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Ever since UPSC civil service second topper Athar Aamir-ul-Shafi Khan cleared his examination this year, his life has changed. He not just made his village Devipora, in Kashmir, proud but he has become a role model for the youth.
“Students come for advice and I tell them that clearing civil services is not difficult. All you need is dedication. Though the exam is not as big a fad as it is in Bihar and Uttar Pradesh, you will see there is an interest among the youth,” says this year.
An IIT Mandi product, Khan always dreamt of becoming an IAS officer. “I wanted to be a catalyst for growth. Though all other professions contribute to the society, a civil servant’s reach is higher,” says Khan who first appeared for the civil services exam in 2014 while he was in the last year of his B Tech programme.
“I was focused and knew what I wanted to be, therefore I always tuned in to current affairs. While in college, between semesters seven and eight, I studied religiously for two months. I made a strict time table where my morning started with reading newspapers. Thereafter, I attended classes till 2 pm. I was attentive in the class and therefore never found a need to revise. Later my day was spent in the library preparing notes. While I spent Saturday doing regular college assignments, Sunday was dedicated for Civil Service Examination (CSE) preparation,” said Khan who was a bright student in school as well.
He was also awarded the best young scientist award when he participated in the National Children’s Science Congress in 2007.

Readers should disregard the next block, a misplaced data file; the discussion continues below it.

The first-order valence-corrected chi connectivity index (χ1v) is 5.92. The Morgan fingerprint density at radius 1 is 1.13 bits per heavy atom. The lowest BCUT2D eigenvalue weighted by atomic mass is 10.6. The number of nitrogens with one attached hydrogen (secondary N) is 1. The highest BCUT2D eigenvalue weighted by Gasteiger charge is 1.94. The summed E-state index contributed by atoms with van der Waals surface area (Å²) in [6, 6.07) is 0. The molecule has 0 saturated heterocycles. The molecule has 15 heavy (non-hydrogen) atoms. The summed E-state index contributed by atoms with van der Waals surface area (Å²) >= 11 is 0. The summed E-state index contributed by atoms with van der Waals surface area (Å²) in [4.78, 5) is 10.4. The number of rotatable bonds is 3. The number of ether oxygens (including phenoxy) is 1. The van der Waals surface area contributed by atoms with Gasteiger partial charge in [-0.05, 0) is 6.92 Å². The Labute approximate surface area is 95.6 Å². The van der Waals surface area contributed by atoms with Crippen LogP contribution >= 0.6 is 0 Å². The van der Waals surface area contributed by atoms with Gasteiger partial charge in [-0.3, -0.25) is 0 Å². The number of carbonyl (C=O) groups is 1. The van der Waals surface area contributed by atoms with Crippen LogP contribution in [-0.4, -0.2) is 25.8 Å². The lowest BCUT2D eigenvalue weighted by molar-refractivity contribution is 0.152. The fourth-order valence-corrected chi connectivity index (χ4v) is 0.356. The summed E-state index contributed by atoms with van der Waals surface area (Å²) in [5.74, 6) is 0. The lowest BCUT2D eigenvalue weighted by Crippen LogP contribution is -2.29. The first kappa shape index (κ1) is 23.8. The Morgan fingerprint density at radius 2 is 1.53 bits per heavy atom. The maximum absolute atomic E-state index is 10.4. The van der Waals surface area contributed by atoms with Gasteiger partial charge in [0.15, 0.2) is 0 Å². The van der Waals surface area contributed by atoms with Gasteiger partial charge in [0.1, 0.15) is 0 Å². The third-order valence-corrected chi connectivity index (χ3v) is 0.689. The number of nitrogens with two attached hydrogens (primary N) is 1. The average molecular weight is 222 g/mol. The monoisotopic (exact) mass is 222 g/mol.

He started appearing for mock tests from college itself. “From Mandi I used to travel overnight to appear for the mock tests in New Delhi. I cleared the examination and my rank was 560,” he said. Though Athar got Indian Railway Traffic Service (IRTS), he felt he should give one more try to improve his ranking. “I took philosophy as an optional subject but was not well-prepared in it and scored low in this section,” he said.
In his second attempt, however, he evaluated his loopholes and focused on correcting them. “You have to fill the gaps and analyse where you went wrong. This will help you to be more focused in your preparation. So I revised the chapters in depth, did more mock tests and concentrated on current affairs,” said Athar.
Athar advises CSE aspirants to not take too many breaks. “I consistently gave six hours a day and during examination it was extended to 10 hours but I also ensured to listen to music and interact with family and friends,” he said.
Did at any point of time he felt low? “Everybody feels low but you need a pure mind. It all depends on how you take it,” he said.
Athar has a piece of advice for those who consider CSE tough and highly competitive. “It is not a difficult exam but it definitely tests your patience and requires hard work and a positive attitude. The paper is lengthy and the syllabus is vast but all you need is commitment and focus,” he said.
The topper never limited his life to academics. He founded an electronics club in IIT has also co-founded the Society for Collaborative Research and Innovation. “I have never let an opportunity to learn go away. I am fond of reading and writing and have edited the college’s technical magazine Essent. Besides, I have actively participated in college festivals too,” said he.
Tips for UPSC CSE 2016 candidates:
You need to relax and feel confident. Don’t look at new material on any subject except current affairs. You need to consolidate what you have learnt. Also, take care of your health.
For more information on UPSC exams, click here